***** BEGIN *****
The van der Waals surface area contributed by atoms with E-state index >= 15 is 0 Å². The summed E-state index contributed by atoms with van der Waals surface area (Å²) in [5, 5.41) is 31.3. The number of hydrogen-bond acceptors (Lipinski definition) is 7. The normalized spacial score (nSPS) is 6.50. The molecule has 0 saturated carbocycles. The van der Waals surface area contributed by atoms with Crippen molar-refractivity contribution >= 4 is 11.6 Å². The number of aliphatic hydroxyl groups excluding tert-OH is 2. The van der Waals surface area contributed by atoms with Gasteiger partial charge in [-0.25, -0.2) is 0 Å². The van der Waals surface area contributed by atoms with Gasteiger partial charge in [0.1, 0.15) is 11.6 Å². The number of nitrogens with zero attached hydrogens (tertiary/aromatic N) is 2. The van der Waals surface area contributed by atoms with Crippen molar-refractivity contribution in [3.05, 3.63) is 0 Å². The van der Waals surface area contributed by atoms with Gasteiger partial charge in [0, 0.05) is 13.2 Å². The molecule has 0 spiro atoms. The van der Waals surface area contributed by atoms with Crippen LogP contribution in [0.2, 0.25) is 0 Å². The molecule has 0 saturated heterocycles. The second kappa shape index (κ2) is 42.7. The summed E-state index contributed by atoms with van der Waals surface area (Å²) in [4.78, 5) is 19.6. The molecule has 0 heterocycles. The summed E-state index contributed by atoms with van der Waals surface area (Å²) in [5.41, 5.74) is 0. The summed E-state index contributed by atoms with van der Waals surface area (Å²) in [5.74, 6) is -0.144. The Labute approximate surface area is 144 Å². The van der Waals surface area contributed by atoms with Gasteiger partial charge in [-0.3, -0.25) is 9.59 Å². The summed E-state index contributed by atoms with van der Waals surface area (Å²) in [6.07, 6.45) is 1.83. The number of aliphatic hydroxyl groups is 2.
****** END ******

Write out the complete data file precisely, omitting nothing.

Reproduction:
The van der Waals surface area contributed by atoms with E-state index >= 15 is 0 Å². The summed E-state index contributed by atoms with van der Waals surface area (Å²) in [5, 5.41) is 31.3. The number of hydrogen-bond acceptors (Lipinski definition) is 7. The normalized spacial score (nSPS) is 6.50. The molecule has 0 saturated carbocycles. The van der Waals surface area contributed by atoms with Crippen molar-refractivity contribution >= 4 is 11.6 Å². The number of aliphatic hydroxyl groups excluding tert-OH is 2. The van der Waals surface area contributed by atoms with Gasteiger partial charge in [-0.25, -0.2) is 0 Å². The van der Waals surface area contributed by atoms with Gasteiger partial charge in [0.1, 0.15) is 11.6 Å². The number of nitrogens with zero attached hydrogens (tertiary/aromatic N) is 2. The van der Waals surface area contributed by atoms with Crippen molar-refractivity contribution in [3.05, 3.63) is 0 Å². The van der Waals surface area contributed by atoms with Gasteiger partial charge in [0, 0.05) is 13.2 Å². The molecule has 0 spiro atoms. The van der Waals surface area contributed by atoms with Crippen LogP contribution in [0.2, 0.25) is 0 Å². The molecule has 0 saturated heterocycles. The second kappa shape index (κ2) is 42.7. The summed E-state index contributed by atoms with van der Waals surface area (Å²) in [4.78, 5) is 19.6. The molecule has 0 heterocycles. The summed E-state index contributed by atoms with van der Waals surface area (Å²) in [5.41, 5.74) is 0. The summed E-state index contributed by atoms with van der Waals surface area (Å²) in [5.74, 6) is -0.144. The Labute approximate surface area is 144 Å². The van der Waals surface area contributed by atoms with Gasteiger partial charge in [-0.3, -0.25) is 9.59 Å². The summed E-state index contributed by atoms with van der Waals surface area (Å²) in [6.07, 6.45) is 1.83. The number of aliphatic hydroxyl groups is 2.